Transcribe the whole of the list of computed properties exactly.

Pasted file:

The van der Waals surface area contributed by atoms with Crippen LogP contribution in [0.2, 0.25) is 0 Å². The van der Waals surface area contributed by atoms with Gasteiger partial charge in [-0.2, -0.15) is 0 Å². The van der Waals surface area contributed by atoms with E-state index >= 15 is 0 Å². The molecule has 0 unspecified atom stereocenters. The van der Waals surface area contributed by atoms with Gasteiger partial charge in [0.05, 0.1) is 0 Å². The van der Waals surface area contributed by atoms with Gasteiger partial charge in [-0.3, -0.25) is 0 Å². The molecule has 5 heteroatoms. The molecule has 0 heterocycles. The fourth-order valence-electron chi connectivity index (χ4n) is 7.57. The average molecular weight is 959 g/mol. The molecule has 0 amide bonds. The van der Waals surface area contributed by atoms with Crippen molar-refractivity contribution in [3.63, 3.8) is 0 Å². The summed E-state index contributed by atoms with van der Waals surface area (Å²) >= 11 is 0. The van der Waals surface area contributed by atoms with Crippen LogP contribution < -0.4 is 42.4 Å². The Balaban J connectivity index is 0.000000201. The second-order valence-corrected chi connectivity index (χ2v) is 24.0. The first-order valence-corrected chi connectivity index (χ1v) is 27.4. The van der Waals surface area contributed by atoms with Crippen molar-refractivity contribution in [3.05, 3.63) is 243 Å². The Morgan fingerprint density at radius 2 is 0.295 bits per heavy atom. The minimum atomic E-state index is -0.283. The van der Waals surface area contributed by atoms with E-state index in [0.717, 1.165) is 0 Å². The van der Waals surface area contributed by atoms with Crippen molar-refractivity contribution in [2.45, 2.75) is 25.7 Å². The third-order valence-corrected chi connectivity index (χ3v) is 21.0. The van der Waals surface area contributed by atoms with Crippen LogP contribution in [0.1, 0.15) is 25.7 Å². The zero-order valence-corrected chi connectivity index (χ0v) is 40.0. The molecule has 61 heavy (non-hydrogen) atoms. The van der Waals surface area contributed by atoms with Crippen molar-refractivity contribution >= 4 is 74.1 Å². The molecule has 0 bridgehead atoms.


The van der Waals surface area contributed by atoms with Crippen LogP contribution in [0.2, 0.25) is 0 Å². The van der Waals surface area contributed by atoms with Gasteiger partial charge in [-0.2, -0.15) is 0 Å². The van der Waals surface area contributed by atoms with E-state index >= 15 is 0 Å². The molecule has 0 unspecified atom stereocenters. The van der Waals surface area contributed by atoms with Gasteiger partial charge in [0.05, 0.1) is 0 Å². The van der Waals surface area contributed by atoms with Gasteiger partial charge in [-0.3, -0.25) is 0 Å². The molecule has 5 heteroatoms. The molecule has 0 heterocycles. The fourth-order valence-electron chi connectivity index (χ4n) is 7.57. The average molecular weight is 959 g/mol. The molecule has 0 amide bonds. The van der Waals surface area contributed by atoms with Crippen molar-refractivity contribution in [3.63, 3.8) is 0 Å². The summed E-state index contributed by atoms with van der Waals surface area (Å²) >= 11 is 0. The van der Waals surface area contributed by atoms with Crippen LogP contribution < -0.4 is 42.4 Å². The Balaban J connectivity index is 0.000000201. The second-order valence-corrected chi connectivity index (χ2v) is 24.0. The first-order valence-corrected chi connectivity index (χ1v) is 27.4. The van der Waals surface area contributed by atoms with Crippen molar-refractivity contribution in [3.05, 3.63) is 243 Å². The Morgan fingerprint density at radius 2 is 0.295 bits per heavy atom. The minimum atomic E-state index is -0.283. The van der Waals surface area contributed by atoms with E-state index in [0.717, 1.165) is 0 Å². The van der Waals surface area contributed by atoms with Crippen molar-refractivity contribution in [2.45, 2.75) is 25.7 Å². The third-order valence-corrected chi connectivity index (χ3v) is 21.0. The van der Waals surface area contributed by atoms with Crippen LogP contribution in [0.1, 0.15) is 25.7 Å². The zero-order valence-corrected chi connectivity index (χ0v) is 40.0. The molecule has 61 heavy (non-hydrogen) atoms. The van der Waals surface area contributed by atoms with Crippen molar-refractivity contribution >= 4 is 74.1 Å². The molecule has 0 bridgehead atoms.